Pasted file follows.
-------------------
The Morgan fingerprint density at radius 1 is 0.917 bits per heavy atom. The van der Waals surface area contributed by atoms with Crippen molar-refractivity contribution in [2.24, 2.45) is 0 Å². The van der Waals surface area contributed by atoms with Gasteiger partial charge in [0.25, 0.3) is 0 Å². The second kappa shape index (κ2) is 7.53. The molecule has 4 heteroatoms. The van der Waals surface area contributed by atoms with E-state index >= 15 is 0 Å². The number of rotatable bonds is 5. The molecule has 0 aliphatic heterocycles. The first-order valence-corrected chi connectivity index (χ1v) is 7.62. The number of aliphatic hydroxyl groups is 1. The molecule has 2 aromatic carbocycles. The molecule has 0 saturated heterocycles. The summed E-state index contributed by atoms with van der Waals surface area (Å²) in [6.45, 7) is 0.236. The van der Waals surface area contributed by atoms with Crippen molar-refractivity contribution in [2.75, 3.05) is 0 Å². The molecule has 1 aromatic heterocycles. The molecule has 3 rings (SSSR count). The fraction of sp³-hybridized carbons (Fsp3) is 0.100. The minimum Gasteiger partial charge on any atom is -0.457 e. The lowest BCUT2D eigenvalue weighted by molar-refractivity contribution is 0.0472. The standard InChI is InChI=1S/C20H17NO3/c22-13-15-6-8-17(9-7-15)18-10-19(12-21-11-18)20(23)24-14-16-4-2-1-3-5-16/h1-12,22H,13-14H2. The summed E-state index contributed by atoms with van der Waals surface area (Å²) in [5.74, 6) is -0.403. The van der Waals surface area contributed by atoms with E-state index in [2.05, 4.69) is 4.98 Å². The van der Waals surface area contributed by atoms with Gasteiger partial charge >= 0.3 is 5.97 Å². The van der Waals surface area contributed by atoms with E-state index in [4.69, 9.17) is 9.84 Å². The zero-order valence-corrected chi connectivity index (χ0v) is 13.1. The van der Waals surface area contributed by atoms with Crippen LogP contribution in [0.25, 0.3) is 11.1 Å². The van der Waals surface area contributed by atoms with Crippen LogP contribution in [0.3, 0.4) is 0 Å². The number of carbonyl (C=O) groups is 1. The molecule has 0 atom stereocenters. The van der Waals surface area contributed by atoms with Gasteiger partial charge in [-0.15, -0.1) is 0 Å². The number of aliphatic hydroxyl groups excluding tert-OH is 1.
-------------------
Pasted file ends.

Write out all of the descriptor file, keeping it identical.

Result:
The Morgan fingerprint density at radius 1 is 0.917 bits per heavy atom. The van der Waals surface area contributed by atoms with Crippen molar-refractivity contribution in [2.24, 2.45) is 0 Å². The van der Waals surface area contributed by atoms with Gasteiger partial charge in [0.25, 0.3) is 0 Å². The second kappa shape index (κ2) is 7.53. The molecule has 4 heteroatoms. The van der Waals surface area contributed by atoms with E-state index >= 15 is 0 Å². The number of rotatable bonds is 5. The molecule has 0 aliphatic heterocycles. The first-order valence-corrected chi connectivity index (χ1v) is 7.62. The number of aliphatic hydroxyl groups is 1. The molecule has 2 aromatic carbocycles. The molecule has 0 saturated heterocycles. The summed E-state index contributed by atoms with van der Waals surface area (Å²) in [6.45, 7) is 0.236. The van der Waals surface area contributed by atoms with Crippen molar-refractivity contribution in [2.75, 3.05) is 0 Å². The molecule has 1 aromatic heterocycles. The molecule has 3 rings (SSSR count). The fraction of sp³-hybridized carbons (Fsp3) is 0.100. The minimum Gasteiger partial charge on any atom is -0.457 e. The lowest BCUT2D eigenvalue weighted by molar-refractivity contribution is 0.0472. The standard InChI is InChI=1S/C20H17NO3/c22-13-15-6-8-17(9-7-15)18-10-19(12-21-11-18)20(23)24-14-16-4-2-1-3-5-16/h1-12,22H,13-14H2. The summed E-state index contributed by atoms with van der Waals surface area (Å²) in [5.74, 6) is -0.403. The van der Waals surface area contributed by atoms with E-state index in [2.05, 4.69) is 4.98 Å². The van der Waals surface area contributed by atoms with Gasteiger partial charge >= 0.3 is 5.97 Å². The van der Waals surface area contributed by atoms with E-state index in [4.69, 9.17) is 9.84 Å². The zero-order valence-corrected chi connectivity index (χ0v) is 13.1. The van der Waals surface area contributed by atoms with Crippen LogP contribution in [0.25, 0.3) is 11.1 Å². The van der Waals surface area contributed by atoms with Crippen LogP contribution in [0.3, 0.4) is 0 Å². The number of carbonyl (C=O) groups is 1. The molecule has 0 atom stereocenters. The van der Waals surface area contributed by atoms with Gasteiger partial charge in [-0.15, -0.1) is 0 Å². The number of aliphatic hydroxyl groups excluding tert-OH is 1.